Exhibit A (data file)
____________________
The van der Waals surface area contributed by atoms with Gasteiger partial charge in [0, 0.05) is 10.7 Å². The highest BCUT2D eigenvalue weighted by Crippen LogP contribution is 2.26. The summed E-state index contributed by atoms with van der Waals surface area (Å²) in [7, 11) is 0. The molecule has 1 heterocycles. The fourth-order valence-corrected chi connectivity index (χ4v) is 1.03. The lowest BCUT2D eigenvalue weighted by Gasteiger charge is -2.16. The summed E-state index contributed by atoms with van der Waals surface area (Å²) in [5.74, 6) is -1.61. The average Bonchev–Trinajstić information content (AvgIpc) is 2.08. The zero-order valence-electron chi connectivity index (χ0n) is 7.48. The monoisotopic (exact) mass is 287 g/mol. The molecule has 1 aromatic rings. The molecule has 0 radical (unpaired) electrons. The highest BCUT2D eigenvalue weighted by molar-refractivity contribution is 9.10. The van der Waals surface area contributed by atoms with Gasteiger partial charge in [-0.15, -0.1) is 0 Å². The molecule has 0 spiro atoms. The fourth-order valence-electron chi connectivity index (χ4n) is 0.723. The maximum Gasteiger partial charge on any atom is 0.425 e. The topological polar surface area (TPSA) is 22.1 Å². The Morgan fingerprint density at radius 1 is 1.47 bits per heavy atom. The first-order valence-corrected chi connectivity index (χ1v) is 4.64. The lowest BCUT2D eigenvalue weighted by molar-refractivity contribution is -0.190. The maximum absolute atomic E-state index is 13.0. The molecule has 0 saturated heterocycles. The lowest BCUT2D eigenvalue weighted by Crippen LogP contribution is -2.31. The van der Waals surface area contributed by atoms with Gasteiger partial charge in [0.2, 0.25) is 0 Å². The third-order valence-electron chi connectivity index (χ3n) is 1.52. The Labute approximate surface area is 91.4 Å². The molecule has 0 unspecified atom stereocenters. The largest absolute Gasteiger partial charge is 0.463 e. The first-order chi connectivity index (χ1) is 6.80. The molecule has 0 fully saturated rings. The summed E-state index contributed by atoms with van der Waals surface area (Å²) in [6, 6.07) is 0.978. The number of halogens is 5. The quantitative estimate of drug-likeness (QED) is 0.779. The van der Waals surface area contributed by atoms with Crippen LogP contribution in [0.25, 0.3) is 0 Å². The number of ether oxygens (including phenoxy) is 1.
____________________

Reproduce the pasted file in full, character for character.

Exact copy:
The van der Waals surface area contributed by atoms with Gasteiger partial charge in [0, 0.05) is 10.7 Å². The highest BCUT2D eigenvalue weighted by Crippen LogP contribution is 2.26. The summed E-state index contributed by atoms with van der Waals surface area (Å²) in [7, 11) is 0. The molecule has 1 heterocycles. The fourth-order valence-corrected chi connectivity index (χ4v) is 1.03. The lowest BCUT2D eigenvalue weighted by Gasteiger charge is -2.16. The summed E-state index contributed by atoms with van der Waals surface area (Å²) in [5.74, 6) is -1.61. The average Bonchev–Trinajstić information content (AvgIpc) is 2.08. The zero-order valence-electron chi connectivity index (χ0n) is 7.48. The monoisotopic (exact) mass is 287 g/mol. The molecule has 1 aromatic rings. The molecule has 0 radical (unpaired) electrons. The highest BCUT2D eigenvalue weighted by molar-refractivity contribution is 9.10. The van der Waals surface area contributed by atoms with Gasteiger partial charge in [-0.15, -0.1) is 0 Å². The molecule has 0 spiro atoms. The fourth-order valence-electron chi connectivity index (χ4n) is 0.723. The maximum Gasteiger partial charge on any atom is 0.425 e. The topological polar surface area (TPSA) is 22.1 Å². The Morgan fingerprint density at radius 1 is 1.47 bits per heavy atom. The first-order valence-corrected chi connectivity index (χ1v) is 4.64. The lowest BCUT2D eigenvalue weighted by molar-refractivity contribution is -0.190. The maximum absolute atomic E-state index is 13.0. The molecule has 0 saturated heterocycles. The lowest BCUT2D eigenvalue weighted by Crippen LogP contribution is -2.31. The van der Waals surface area contributed by atoms with Gasteiger partial charge in [0.2, 0.25) is 0 Å². The third-order valence-electron chi connectivity index (χ3n) is 1.52. The Labute approximate surface area is 91.4 Å². The molecule has 0 unspecified atom stereocenters. The largest absolute Gasteiger partial charge is 0.463 e. The first-order chi connectivity index (χ1) is 6.80. The molecule has 0 fully saturated rings. The summed E-state index contributed by atoms with van der Waals surface area (Å²) in [6, 6.07) is 0.978. The number of halogens is 5. The quantitative estimate of drug-likeness (QED) is 0.779. The van der Waals surface area contributed by atoms with Crippen LogP contribution in [0.25, 0.3) is 0 Å². The number of ether oxygens (including phenoxy) is 1.